Weekly Tax News – 4 May 2020

European Commission to propose a tax package in summer

On 29 April, the Directorate General for Taxation and Customs Union (DG TAXUD) announced via Twitter that this summer the European Commission will launch a tax package. There is not much news about the content of the package, which should include three initiatives: the Action Plan to fight tax evasion and make taxation simple and easy, a Communication on tax good governance and potentially a new proposal for a Directive on Administrative Cooperation in the field of taxation.

Germany puts Financial Transaction Tax back on the table

The German semester will start in July and the attention will be focused on the EU response to COVID-19 economic crisis. However, the Financial Transaction Tax (FTT) will be one of the main tax topics of the German Presidency. The German Finance Minister Olaf Scholz considers that an agreement can be concluded in the near future, thanks to the progress made in the negotiations between the ten countries participating in the enhanced cooperation (Germany, France, Belgium, Portugal, Austria, Slovenia, Greece, Spain, Italy and Slovakia). A new version of the compromised text was leaked last week. It includes a possible exemption from the tax for pension funds and employee shareholding plans which seems to meet a request from Belgium and Slovakia.

Italian-Portuguese double tax convention does not infringe EU freedom of movement principle

On 30 April, the Court of Justice of the European Union (CJEU) confirmed that the Italian-Portuguese double taxation convention does not infringe the principles of freedom of movement and non-discrimination. The case concerns two former Italian public sector employees receiving a retirement pension. After transferring their residence to Portugal, they requested the Italian National Social Security Institute (INPS) to receive the gross amount of their pension without deduction of tax at source by Italy, so as to be able to benefit from the tax advantages offered by Portugal. The INPS rejected those requests taking the view that those rules apply only to Italian private-sector pensioners. The two pensioners brought actions before the Italian Court of Auditors, that asked the CJEU whether the Italian tax system – as it results from the convention constitutes – an obstacle to the freedom of movement of Italian public sector pensioners and discrimination on grounds of nationality. The Court answers both questions in the negative. It recalls that Member States are free, within the framework of double taxation conventions, to lay down the criteria for the allocation of tax jurisdiction between them, and such conventions are not intended to ensure that taxation is equal in the two contracting States. The difference in treatment which the pensioners claim to have suffered arises from the allocation of the power to impose taxes between Italy and Portugal and from the disparities existing between the tax systems of those Member States. In these circumstances, according to the Court there can be no question of prohibited discrimination.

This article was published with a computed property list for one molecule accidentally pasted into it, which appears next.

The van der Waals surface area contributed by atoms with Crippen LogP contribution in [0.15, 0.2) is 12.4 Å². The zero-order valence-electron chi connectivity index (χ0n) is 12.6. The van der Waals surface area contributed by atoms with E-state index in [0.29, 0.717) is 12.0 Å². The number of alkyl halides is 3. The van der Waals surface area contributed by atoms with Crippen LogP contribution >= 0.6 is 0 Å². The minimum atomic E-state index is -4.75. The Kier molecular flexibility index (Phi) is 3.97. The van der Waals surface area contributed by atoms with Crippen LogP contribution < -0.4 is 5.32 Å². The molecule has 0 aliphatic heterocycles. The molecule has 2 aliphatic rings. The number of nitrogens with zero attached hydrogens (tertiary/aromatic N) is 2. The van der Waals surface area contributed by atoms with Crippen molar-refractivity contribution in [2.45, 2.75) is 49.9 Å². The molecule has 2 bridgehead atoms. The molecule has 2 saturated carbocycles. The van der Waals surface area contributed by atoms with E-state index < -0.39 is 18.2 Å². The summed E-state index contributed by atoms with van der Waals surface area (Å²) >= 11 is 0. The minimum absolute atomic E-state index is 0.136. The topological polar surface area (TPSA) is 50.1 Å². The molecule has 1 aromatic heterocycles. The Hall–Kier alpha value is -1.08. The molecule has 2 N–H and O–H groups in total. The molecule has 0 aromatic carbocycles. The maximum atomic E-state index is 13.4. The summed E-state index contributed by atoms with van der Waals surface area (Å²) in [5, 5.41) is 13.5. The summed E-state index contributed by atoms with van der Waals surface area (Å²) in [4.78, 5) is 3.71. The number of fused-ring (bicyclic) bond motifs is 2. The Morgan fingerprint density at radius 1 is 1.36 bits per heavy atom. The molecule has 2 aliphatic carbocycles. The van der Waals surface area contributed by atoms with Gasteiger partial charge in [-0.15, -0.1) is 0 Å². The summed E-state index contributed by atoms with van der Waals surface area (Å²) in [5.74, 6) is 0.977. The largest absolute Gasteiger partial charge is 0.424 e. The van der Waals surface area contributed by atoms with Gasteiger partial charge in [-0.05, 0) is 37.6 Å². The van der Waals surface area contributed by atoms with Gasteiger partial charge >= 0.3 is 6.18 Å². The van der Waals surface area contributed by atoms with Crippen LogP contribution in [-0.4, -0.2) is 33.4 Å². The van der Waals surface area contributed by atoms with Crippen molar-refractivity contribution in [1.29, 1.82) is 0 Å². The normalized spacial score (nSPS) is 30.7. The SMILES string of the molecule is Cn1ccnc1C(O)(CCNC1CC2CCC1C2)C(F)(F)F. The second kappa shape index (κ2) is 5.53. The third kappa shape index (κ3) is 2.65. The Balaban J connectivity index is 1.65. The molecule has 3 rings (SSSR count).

European Commission extends the investigation into Dutch tax rulings of IKEA

On 30 April, the European Commission has extended the scope of its in-depth investigation into the Netherlands' tax treatment of IKEA. In particular, the Commission is investigating two Dutch tax rulings (2006 and 2011) that may have allowed IKEA to pay less taxes and given them an unfair advantage over other companies, in breach of EU State aid rules. The Commission is assessing whether the annual licence fee paid by the Dutch subsidiary Inter IKEA Systems to the Luxembourg subsidiary I.I. Holding, endorsed in the 2006 tax ruling, reflects economic reality (i.e. the contribution of Inter IKEA System to the franchise business). Furthermore, the Commission is analysing if the price Inter IKEA Systems agreed for the acquisition of the intellectual property rights and consequently the interest paid for the intercompany loan, endorsed in a 2011 tax ruling, reflect economic reality.